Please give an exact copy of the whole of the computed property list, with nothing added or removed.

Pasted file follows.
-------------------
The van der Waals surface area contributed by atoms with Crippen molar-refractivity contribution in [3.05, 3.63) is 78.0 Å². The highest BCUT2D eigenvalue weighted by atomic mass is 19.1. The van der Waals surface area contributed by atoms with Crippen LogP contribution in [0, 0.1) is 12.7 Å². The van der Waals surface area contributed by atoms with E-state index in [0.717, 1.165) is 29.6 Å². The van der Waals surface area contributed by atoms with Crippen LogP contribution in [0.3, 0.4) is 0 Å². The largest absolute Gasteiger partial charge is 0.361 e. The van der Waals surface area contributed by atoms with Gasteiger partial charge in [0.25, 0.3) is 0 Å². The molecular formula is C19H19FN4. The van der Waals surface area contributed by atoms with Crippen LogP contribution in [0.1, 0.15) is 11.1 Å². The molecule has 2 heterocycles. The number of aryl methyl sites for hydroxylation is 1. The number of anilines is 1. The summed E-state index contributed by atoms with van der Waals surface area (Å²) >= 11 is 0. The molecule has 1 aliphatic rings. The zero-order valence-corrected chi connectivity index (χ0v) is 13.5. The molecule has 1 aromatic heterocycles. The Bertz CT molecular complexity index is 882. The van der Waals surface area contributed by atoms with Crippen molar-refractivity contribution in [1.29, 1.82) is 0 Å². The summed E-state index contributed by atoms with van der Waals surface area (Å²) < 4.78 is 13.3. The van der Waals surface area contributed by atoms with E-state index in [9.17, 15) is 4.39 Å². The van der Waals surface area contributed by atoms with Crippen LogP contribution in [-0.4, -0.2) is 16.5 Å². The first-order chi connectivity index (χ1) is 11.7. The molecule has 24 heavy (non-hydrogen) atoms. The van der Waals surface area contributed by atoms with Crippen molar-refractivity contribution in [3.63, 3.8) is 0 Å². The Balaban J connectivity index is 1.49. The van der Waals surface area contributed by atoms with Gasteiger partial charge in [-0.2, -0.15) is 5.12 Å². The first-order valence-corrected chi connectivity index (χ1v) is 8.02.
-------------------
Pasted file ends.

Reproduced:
The van der Waals surface area contributed by atoms with Crippen molar-refractivity contribution in [3.05, 3.63) is 78.0 Å². The highest BCUT2D eigenvalue weighted by atomic mass is 19.1. The van der Waals surface area contributed by atoms with Crippen LogP contribution in [0, 0.1) is 12.7 Å². The van der Waals surface area contributed by atoms with E-state index in [0.717, 1.165) is 29.6 Å². The van der Waals surface area contributed by atoms with Crippen LogP contribution in [0.3, 0.4) is 0 Å². The largest absolute Gasteiger partial charge is 0.361 e. The van der Waals surface area contributed by atoms with Gasteiger partial charge in [0.25, 0.3) is 0 Å². The molecular formula is C19H19FN4. The van der Waals surface area contributed by atoms with Crippen LogP contribution in [0.1, 0.15) is 11.1 Å². The molecule has 2 heterocycles. The number of aryl methyl sites for hydroxylation is 1. The number of anilines is 1. The summed E-state index contributed by atoms with van der Waals surface area (Å²) >= 11 is 0. The molecule has 1 aliphatic rings. The zero-order valence-corrected chi connectivity index (χ0v) is 13.5. The molecule has 1 aromatic heterocycles. The Bertz CT molecular complexity index is 882. The van der Waals surface area contributed by atoms with Crippen molar-refractivity contribution in [1.29, 1.82) is 0 Å². The summed E-state index contributed by atoms with van der Waals surface area (Å²) < 4.78 is 13.3. The van der Waals surface area contributed by atoms with E-state index in [9.17, 15) is 4.39 Å². The van der Waals surface area contributed by atoms with Crippen LogP contribution in [-0.4, -0.2) is 16.5 Å². The first-order chi connectivity index (χ1) is 11.7. The molecule has 24 heavy (non-hydrogen) atoms. The van der Waals surface area contributed by atoms with Crippen molar-refractivity contribution in [3.63, 3.8) is 0 Å². The Balaban J connectivity index is 1.49. The van der Waals surface area contributed by atoms with Gasteiger partial charge in [-0.2, -0.15) is 5.12 Å². The first-order valence-corrected chi connectivity index (χ1v) is 8.02.